Answer C is the best choice because the 2014 ACC/AHA heart failure guidelines provides a Class I recommendation with a level of evidence A, for use of isosorbide dinitrate and hydralazine to reduce morbidity and mortality for African-American patients with Class III-IV heart failure with reduced EF, who are receiving optimum medical therapy with ACE inhibition or beta-blockers unless contraindicated.

In the A-HeFT Trial, in approximately 1000 African-American patients with reduced EF, Class III or IV heart failure, the addition of hydralazine and isosorbide dinitrate through standard therapy reduced mortality, heart failure hospitalizations, significantly improved quality of life.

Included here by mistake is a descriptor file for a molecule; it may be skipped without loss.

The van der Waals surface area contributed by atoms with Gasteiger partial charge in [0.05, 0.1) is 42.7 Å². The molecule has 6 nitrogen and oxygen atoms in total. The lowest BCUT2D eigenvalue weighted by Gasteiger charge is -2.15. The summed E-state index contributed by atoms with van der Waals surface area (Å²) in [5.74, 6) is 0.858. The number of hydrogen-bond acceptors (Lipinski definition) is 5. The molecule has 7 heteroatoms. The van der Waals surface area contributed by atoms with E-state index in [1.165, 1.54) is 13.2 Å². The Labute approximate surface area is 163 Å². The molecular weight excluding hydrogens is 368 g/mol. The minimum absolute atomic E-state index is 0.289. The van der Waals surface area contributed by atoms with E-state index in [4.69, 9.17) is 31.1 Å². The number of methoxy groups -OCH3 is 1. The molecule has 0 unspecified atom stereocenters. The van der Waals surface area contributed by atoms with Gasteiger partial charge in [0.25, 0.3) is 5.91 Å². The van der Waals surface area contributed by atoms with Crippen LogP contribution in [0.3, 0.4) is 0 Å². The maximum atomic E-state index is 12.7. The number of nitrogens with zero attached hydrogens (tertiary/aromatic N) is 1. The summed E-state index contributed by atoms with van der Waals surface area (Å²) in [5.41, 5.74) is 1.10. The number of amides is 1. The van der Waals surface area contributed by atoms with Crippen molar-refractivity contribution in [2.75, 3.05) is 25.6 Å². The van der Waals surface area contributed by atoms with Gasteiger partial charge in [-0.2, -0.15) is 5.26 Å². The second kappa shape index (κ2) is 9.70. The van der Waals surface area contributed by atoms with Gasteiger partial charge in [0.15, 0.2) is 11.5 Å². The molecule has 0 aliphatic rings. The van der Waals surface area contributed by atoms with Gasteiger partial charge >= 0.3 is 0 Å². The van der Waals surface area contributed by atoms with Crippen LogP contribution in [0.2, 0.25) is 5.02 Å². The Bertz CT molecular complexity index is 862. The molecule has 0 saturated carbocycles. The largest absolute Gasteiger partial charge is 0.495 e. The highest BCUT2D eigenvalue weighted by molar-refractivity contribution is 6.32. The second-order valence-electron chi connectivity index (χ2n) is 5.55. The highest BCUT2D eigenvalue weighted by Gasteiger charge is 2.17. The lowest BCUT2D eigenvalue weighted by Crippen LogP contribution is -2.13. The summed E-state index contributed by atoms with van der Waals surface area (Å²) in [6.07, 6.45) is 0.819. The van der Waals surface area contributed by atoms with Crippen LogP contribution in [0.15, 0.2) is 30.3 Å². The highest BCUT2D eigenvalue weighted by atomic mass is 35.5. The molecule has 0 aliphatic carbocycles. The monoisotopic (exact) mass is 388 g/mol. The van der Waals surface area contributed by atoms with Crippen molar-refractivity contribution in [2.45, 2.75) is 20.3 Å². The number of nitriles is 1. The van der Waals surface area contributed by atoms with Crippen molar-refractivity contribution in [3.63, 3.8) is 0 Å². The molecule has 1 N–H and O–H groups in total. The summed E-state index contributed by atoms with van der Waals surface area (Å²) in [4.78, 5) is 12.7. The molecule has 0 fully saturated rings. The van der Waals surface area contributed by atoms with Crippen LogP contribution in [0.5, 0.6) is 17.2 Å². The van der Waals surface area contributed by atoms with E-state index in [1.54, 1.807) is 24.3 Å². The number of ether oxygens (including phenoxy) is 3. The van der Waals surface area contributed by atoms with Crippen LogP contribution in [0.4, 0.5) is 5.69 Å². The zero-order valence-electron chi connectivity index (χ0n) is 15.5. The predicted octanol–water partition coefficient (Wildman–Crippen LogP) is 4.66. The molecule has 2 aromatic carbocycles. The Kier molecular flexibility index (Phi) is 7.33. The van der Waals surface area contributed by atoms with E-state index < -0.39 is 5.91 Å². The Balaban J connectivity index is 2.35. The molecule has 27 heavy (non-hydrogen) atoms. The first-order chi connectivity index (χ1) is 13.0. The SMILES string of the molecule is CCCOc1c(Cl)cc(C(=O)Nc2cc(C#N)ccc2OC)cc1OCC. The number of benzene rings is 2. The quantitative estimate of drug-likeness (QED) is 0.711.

Answer A is incorrect because the 2016 ACC/AHA/HFSA guideline update gives a Class III, harm, contraindication to ARNI use for patients with history of angioedema. Again, this by package insert is a contraindication and by data that we know from NEP inhibition with ACE inhibition used in hypertension and heart failure trials, namely the OVERTURE Trial with omapatrilat, there was a significant increase in angioedema risk when ARNI, namely sacubitril/valsartan, is given in concomitant fashion with ACE inhibition. So ACE inhibition is never to be used with sacubitril/valsartan or neprilysin inhibition.